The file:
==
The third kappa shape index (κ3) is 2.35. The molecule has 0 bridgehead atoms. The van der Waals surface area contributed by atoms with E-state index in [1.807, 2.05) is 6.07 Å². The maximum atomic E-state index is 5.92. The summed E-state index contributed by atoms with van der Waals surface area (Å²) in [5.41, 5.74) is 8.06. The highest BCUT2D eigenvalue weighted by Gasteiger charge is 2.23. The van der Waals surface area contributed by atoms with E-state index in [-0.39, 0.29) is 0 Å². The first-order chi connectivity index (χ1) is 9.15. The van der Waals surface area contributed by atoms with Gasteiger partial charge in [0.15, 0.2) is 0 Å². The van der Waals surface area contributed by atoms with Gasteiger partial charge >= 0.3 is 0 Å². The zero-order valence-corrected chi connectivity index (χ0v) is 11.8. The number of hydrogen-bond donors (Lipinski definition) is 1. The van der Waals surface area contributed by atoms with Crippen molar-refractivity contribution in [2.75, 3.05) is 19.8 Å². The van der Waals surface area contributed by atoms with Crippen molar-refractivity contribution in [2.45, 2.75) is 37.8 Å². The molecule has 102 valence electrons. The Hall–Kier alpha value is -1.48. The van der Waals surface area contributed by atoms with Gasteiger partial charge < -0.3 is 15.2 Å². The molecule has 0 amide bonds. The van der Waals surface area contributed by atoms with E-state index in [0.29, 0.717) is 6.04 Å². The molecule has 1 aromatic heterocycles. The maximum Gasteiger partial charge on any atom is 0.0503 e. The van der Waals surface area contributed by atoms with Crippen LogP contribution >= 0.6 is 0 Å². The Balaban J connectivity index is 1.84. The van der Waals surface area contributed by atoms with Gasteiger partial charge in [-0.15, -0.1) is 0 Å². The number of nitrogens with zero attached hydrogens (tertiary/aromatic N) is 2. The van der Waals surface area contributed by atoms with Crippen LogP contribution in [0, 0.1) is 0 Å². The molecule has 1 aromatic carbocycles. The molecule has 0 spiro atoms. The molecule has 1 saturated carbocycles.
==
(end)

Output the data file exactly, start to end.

The third kappa shape index (κ3) is 2.35. The molecule has 0 bridgehead atoms. The van der Waals surface area contributed by atoms with E-state index in [1.807, 2.05) is 6.07 Å². The maximum atomic E-state index is 5.92. The summed E-state index contributed by atoms with van der Waals surface area (Å²) in [5.41, 5.74) is 8.06. The highest BCUT2D eigenvalue weighted by Gasteiger charge is 2.23. The van der Waals surface area contributed by atoms with E-state index in [-0.39, 0.29) is 0 Å². The first-order chi connectivity index (χ1) is 9.15. The van der Waals surface area contributed by atoms with Gasteiger partial charge in [0.15, 0.2) is 0 Å². The van der Waals surface area contributed by atoms with Gasteiger partial charge >= 0.3 is 0 Å². The zero-order valence-corrected chi connectivity index (χ0v) is 11.8. The number of hydrogen-bond donors (Lipinski definition) is 1. The van der Waals surface area contributed by atoms with Crippen molar-refractivity contribution in [2.75, 3.05) is 19.8 Å². The van der Waals surface area contributed by atoms with Crippen molar-refractivity contribution in [2.45, 2.75) is 37.8 Å². The molecule has 102 valence electrons. The Hall–Kier alpha value is -1.48. The van der Waals surface area contributed by atoms with Gasteiger partial charge < -0.3 is 15.2 Å². The molecule has 0 amide bonds. The van der Waals surface area contributed by atoms with E-state index in [0.29, 0.717) is 6.04 Å². The molecule has 1 aromatic heterocycles. The maximum Gasteiger partial charge on any atom is 0.0503 e. The van der Waals surface area contributed by atoms with Crippen LogP contribution >= 0.6 is 0 Å². The Balaban J connectivity index is 1.84. The van der Waals surface area contributed by atoms with Gasteiger partial charge in [-0.15, -0.1) is 0 Å². The number of nitrogens with zero attached hydrogens (tertiary/aromatic N) is 2. The van der Waals surface area contributed by atoms with Crippen LogP contribution in [0, 0.1) is 0 Å². The molecule has 1 aromatic carbocycles. The molecule has 0 spiro atoms. The molecule has 1 saturated carbocycles.